There’s nothing better than making a giant version of one of your hacks. That is, other than making it giant and interactive. That’s just what [Est] has done with his interactive VU meter that lights up the party.

The giant VU meter boasts a series of IR detectors that change the colors and modes of the meter based on where the user places their hands. The sensors measure how much light is reflected back to them, which essentially function as a cheap range finder. The normal operation of the meter and the new interactivity is controlled by a PIC16F883 and all of the parts were built using a home-made CNC router. There are two addressable RGB LEDs for each level and in the base there are four 3 W RGB LEDS. At 25 levels, this is an impressive amount of light.

[Est]’s smaller version of the VU meter has been featured here before, if you’re looking to enhance your music-listening or party-going experiences with something a little less intimidating. We’ve also seen VU meters built directly into the speakers and also into prom dresses.

Retrotechtacular: Examining Music in 1950’s Russia

If you had told 12-year-old me that one day I would be able to listen to pretty much any song I wanted to on demand and also pull up the lyrics as fast as I could type the artist’s name and part of the title into a text box, I would have a) really hoped you weren’t kidding and b) would have wanted to grow up even faster than I already did.

The availability of music today, especially in any place with first world Internet access is really kind of astounding. While the technology to make this possible has come about only recently, the freedom of music listening has been fairly wide open in the US. The closest we’ve come to governmental censorship is the parental advisory sticker, and those are just warnings. The only thing that really stands between kids’ ears and the music they want to listen to is parental awareness and/or consent.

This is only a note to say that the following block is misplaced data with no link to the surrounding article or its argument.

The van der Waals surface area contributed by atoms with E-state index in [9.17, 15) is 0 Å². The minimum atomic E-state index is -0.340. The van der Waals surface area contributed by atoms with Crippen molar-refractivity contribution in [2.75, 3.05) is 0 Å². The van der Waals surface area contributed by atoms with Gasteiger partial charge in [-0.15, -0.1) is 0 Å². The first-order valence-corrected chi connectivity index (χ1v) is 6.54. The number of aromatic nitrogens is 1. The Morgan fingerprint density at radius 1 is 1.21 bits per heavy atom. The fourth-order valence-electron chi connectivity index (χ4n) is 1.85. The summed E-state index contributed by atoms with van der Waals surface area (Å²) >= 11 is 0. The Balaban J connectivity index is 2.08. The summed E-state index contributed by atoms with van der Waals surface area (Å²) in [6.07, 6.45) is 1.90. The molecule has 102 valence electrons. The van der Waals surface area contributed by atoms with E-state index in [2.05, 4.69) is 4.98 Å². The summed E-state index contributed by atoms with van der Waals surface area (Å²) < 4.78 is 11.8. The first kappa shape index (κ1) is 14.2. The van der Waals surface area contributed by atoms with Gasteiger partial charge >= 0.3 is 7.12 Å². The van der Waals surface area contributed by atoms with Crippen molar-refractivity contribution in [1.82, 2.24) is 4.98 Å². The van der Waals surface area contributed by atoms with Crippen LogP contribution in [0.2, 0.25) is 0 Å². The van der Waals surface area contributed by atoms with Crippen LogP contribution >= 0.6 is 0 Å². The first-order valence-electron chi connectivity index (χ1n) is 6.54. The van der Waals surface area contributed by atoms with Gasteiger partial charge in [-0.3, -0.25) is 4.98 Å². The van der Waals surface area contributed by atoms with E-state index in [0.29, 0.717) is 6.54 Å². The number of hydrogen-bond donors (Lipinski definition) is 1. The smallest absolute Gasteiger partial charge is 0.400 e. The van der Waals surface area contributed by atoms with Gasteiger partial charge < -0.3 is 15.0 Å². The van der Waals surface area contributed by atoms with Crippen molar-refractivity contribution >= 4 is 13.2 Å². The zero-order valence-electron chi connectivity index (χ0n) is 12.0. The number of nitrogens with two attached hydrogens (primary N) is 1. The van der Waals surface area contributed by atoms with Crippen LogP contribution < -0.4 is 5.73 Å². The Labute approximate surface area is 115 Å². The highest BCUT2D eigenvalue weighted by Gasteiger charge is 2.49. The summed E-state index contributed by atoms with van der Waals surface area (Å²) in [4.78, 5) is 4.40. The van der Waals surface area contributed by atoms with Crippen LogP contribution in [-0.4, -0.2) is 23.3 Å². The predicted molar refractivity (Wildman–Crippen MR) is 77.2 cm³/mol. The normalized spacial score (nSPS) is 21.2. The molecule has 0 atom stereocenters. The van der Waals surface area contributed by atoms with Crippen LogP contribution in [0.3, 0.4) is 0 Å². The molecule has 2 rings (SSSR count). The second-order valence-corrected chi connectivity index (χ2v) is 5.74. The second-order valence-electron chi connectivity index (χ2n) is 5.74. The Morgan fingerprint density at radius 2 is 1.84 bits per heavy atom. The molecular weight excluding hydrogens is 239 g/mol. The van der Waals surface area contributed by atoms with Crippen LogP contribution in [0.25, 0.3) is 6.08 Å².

However, the landscape of musical freedom and discovery has been quite different in other corners of the world, especially during the early years of rock ‘n roll. While American teens roller skated and sock-hopped to the new and feverish sounds of Little Richard and Elvis Presley, the kids in Soviet Russia were stuck in a kind of sonic isolation. Stalin’s government had a choke hold on the influx of culture and greatly restricted the music that went out over the airwaves. They viewed Western and other music as a threat, and considered the musicians to be enemies of the USSR.

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Digital Wind Chimes

Quality wind chimes are not cheap. No matter how much you spend, though, they generally sound the same year after year. If that bothers you, maybe [sensatroniclab] can help. They’ve posted a simple design for a digital wind chime using the Ototo music generator.

The Ototo is reasonably priced and promises to let you make music from anything (well, anything conductive, anyway).  Because the Ototo handles all the music production, the only real building part of the project is the wind sensors. The sensors are made with conductive fabric with a marble at the end for weight.

In the video below you can see [Matthew Ward] talk about the device and actually play it like you might a harp. This would be a good school project owing to the simplicity of using the Ototo, although [sensatroniclab] is actually working on accessibility music projects.